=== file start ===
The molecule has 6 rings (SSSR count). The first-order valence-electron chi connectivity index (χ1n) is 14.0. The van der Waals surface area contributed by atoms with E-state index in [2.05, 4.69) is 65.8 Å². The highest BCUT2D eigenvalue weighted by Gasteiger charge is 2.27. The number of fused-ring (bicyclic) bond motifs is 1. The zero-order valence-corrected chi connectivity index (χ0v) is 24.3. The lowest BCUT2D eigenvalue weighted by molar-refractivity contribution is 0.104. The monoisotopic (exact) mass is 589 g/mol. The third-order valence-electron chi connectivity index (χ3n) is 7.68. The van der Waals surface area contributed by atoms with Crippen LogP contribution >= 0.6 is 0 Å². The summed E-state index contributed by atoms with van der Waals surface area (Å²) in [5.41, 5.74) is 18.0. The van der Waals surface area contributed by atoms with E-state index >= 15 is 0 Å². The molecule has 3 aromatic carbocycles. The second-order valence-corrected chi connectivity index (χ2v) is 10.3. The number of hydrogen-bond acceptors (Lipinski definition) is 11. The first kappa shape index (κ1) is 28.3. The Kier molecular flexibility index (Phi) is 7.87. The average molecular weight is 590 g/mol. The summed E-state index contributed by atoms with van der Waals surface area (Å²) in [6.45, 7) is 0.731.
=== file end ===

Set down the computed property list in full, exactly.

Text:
The molecule has 6 rings (SSSR count). The first-order valence-electron chi connectivity index (χ1n) is 14.0. The van der Waals surface area contributed by atoms with E-state index in [2.05, 4.69) is 65.8 Å². The highest BCUT2D eigenvalue weighted by Gasteiger charge is 2.27. The number of fused-ring (bicyclic) bond motifs is 1. The zero-order valence-corrected chi connectivity index (χ0v) is 24.3. The lowest BCUT2D eigenvalue weighted by molar-refractivity contribution is 0.104. The monoisotopic (exact) mass is 589 g/mol. The third-order valence-electron chi connectivity index (χ3n) is 7.68. The van der Waals surface area contributed by atoms with Crippen LogP contribution >= 0.6 is 0 Å². The summed E-state index contributed by atoms with van der Waals surface area (Å²) in [5.41, 5.74) is 18.0. The van der Waals surface area contributed by atoms with E-state index >= 15 is 0 Å². The molecule has 3 aromatic carbocycles. The second-order valence-corrected chi connectivity index (χ2v) is 10.3. The number of hydrogen-bond acceptors (Lipinski definition) is 11. The first kappa shape index (κ1) is 28.3. The Kier molecular flexibility index (Phi) is 7.87. The average molecular weight is 590 g/mol. The summed E-state index contributed by atoms with van der Waals surface area (Å²) in [6.45, 7) is 0.731.